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Oil rises towards $108, supply worries underpin prices

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Brent crude oil rose towards $108 a barrel on Thursday, supported by worries about potential supply disruption due to the possibility of Western sanctions on Russia’s energy sector.

Data from the United States showing growth of the economy also fed into stronger prices.

The United States and the European Union agreed on Wednesday to work together on preparing possible further economic sanctions in response to Russia’s actions in Ukraine and to make Europe less dependent on Russian gas.

U.S. President Barack Obama warned at a news conference that “the isolation will deepen, sanctions will increase” for Russia, the world’s biggest oil producer, if Moscow continues its current course.

Brent for May delivery was up 53 cents at $107.56 a barrel at 1246 GMT.

Analysts said that the uncertainty on Russia had led to a significant risk premium on the oil price.

“If you put the Russia stuff aside, we’d be at around $105 (per barrel) due to seasonal fundamentals of lower demand because of refinery maintenance and lower gasoil consumption,” said Andy Sommer, an analyst at Axpo Trading in Dietikon, Switzerland.

U.S. crude for May delivery was up 85 cents at $101.13 a barrel, following a $1.07 rise in the previous session. It was on track for its highest close in three weeks.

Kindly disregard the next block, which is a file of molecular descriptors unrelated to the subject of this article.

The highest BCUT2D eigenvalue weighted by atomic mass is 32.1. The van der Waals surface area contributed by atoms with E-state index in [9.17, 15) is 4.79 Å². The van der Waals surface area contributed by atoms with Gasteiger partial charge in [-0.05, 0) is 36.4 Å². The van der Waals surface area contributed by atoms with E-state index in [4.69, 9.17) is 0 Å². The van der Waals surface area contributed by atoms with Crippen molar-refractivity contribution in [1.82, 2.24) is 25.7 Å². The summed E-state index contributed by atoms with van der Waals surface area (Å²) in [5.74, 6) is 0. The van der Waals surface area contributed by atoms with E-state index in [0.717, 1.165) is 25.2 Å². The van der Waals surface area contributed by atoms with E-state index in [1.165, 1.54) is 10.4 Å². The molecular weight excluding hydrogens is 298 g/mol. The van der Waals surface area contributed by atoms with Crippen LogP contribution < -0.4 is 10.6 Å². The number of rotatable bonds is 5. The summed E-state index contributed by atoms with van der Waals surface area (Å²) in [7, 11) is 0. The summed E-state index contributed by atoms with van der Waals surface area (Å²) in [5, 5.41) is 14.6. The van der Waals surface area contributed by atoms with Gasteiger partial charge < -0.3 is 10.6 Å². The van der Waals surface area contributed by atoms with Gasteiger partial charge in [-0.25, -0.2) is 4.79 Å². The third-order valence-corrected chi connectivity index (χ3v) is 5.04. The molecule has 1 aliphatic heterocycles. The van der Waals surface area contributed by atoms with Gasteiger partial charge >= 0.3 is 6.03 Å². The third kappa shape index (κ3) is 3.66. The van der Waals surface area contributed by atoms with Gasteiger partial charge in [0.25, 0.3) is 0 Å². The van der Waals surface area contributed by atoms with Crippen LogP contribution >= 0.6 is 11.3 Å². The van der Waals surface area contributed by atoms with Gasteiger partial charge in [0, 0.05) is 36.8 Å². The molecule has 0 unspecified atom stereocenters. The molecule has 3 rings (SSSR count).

The contract was supported by a 1.33 million barrel fall in oil stocks at the Cushing, Oklahoma storage hub, the delivery point for U.S. crude futures.

The January start-up of TransCanada’s 700,000 barrel per day (bpd) Gulf Coast pipeline accounted for the drop at Cushing. But a surge in crude stocks in the U.S. Gulf Coast to a record high suggested that the largest U.S. refinery hub was not able to use all the supply from Cushing.

Crude oil inventories nationwide rose by 6.6 million barrels, higher than analysts’ expectations for a 2.7 million barrel build, with most of the rise on the Gulf Coast.

Refinery crude runs rose by 141,000 bpd as utilization rates edged up 0.4 percentage point, even while many refiners were undergoing maintenance.

“We had anticipated a far greater impact of seasonal refinery maintenance on crude stocks but still expect a deeper reduction in crude demand from refinery maintenance to emerge over the next month,” Harry Tchilinguirian, head of commodity markets strategy at BNP Paribas, said in a note.

DATA SUPPORT

An improving outlook for demand in the world’s largest oil consumer also supported prices.

The U.S. economy grew a bit faster than previously estimated in the fourth quarter, data showed, while the number of Americans filing new claims for unemployment benefits unexpectedly fell last week and touched its lowest level in nearly four months.

Iran’s oil exports have stayed above levels allowed under Western sanctions for a fifth month, according to sources who track tanker movements.

Supporting prices, supply was low from Libya and Nigeria. Oil theft is likely to push Nigeria off its spot as top African crude oil exporter in May, when exports could fall to their lowest since records began in 2009.

In Britain, Murphy Oil was preparing to exit British refining next month with the sale of its Milford Haven plant and retail assets to private equity fund Greybull Capital for over $500 million, sources close to the talks told Reuters.

Reuters